ILC seniors Nate Mowen, left, and Julie McMillan, in blue, helped mount the flower-of-life mosaic on the Community Center wall, assisted by teacher Kim Odell. Students at the school selected Mowen’s color scheme for the final artwork, which will be the centerpiece for a memory garden at the Community Center. Photo by Marcy Stamper

ILC seniors Nate Mowen, left, and Julie McMillan, in blue, helped mount the flower-of-life mosaic on the Community Center wall, assisted by teacher Kim Odell. Students at the school selected Mowen’s color scheme for the final artwork, which will be the centerpiece for a memory garden at the Community Center. Photo by Marcy Stamper

By Marcy Stamper

Art may be the spice of life, but at the Independent Learning Center (ILC) it also flavors subjects such as math, science and history.

With little funding specifically dedicated to art instruction, ILC teachers Kim Odell and Sara Mounsey have leveraged two grants totaling $1,500 for art supplies and drawn on the generosity of half a dozen community members to create an interdisciplinary art program. This year, with the help of volunteer artists with expertise in printmaking, ceramics, woodworking and textile arts, the ILC students have carved and glazed bowls and mugs, made an ancient Viking game, designed logos and learned silk-screen techniques, and made hats and mittens.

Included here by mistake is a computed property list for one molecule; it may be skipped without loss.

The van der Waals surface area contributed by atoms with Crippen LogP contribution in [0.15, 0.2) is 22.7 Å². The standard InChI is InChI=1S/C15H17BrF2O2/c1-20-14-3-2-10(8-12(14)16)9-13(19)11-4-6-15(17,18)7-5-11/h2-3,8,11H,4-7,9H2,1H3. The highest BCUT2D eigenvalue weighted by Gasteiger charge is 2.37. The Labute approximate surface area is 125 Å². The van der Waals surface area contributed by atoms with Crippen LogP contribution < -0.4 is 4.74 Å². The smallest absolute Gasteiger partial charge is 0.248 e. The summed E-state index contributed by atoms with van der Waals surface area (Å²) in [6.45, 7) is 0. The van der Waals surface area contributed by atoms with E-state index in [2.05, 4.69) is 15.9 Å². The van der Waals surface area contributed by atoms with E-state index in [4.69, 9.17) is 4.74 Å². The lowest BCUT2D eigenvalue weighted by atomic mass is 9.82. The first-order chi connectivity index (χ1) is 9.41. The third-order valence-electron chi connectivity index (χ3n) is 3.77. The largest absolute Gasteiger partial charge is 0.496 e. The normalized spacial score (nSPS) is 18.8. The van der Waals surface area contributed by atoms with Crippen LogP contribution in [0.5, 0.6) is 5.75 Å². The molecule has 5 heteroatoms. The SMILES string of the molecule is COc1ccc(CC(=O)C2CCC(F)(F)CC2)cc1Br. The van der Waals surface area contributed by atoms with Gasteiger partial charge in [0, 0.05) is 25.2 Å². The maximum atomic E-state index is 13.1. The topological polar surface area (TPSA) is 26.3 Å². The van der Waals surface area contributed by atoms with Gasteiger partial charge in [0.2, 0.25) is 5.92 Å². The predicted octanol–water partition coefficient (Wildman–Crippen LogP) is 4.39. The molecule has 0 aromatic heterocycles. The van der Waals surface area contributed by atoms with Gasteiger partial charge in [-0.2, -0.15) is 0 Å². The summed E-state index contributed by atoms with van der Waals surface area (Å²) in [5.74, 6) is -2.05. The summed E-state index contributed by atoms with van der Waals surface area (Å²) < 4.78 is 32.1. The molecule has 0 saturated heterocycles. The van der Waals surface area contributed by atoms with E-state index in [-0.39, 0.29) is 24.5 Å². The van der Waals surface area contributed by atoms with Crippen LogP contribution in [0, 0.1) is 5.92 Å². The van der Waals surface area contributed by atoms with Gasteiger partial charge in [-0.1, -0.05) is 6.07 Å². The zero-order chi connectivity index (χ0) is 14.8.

The interdisciplinary approach appeals to the students. “They should keep art way more integrated than it is at a regular school,” said ILC freshman Tiva Ward.

The most recent art project, a mosaic that was installed on an exterior wall of the Methow Valley Community Center last week, blends math and science with color theory.

For the mosaic, community member Tracy Sprauer taught the students to draw the flower of life, an ancient geometric form found in the art of many cultures around the world. Deirdre Cassidy, another community member, worked with the students on the mosaic itself.

Learning to draw the geometric design is an exercise that builds in complexity, starting with seven interlocking circles called the seed of life and growing into the flower of life, which is itself the basis for increasingly elaborate patterns.

The students used a regular compass for the initial designs, but had to fashion a large compass from wood and string to draw the model for the mosaic, which is five feet in diameter. After doing the calculations for the larger design, they spread out large sheets of paper on the floor and walked around with their string compass to draw the circles, said Odell.

“Kids love this project—you can draw so many patterns from it,” said Sprauer. “It also requires lots of precision.” As you add circles, you can draw two more at each intersection so that the design expands and becomes more complex, she said.

By coloring different parts of the design, the students brought out a variety of shapes. They ultimately chose senior Nate Mowen’s red, yellow, green and black color scheme for the final mosaic.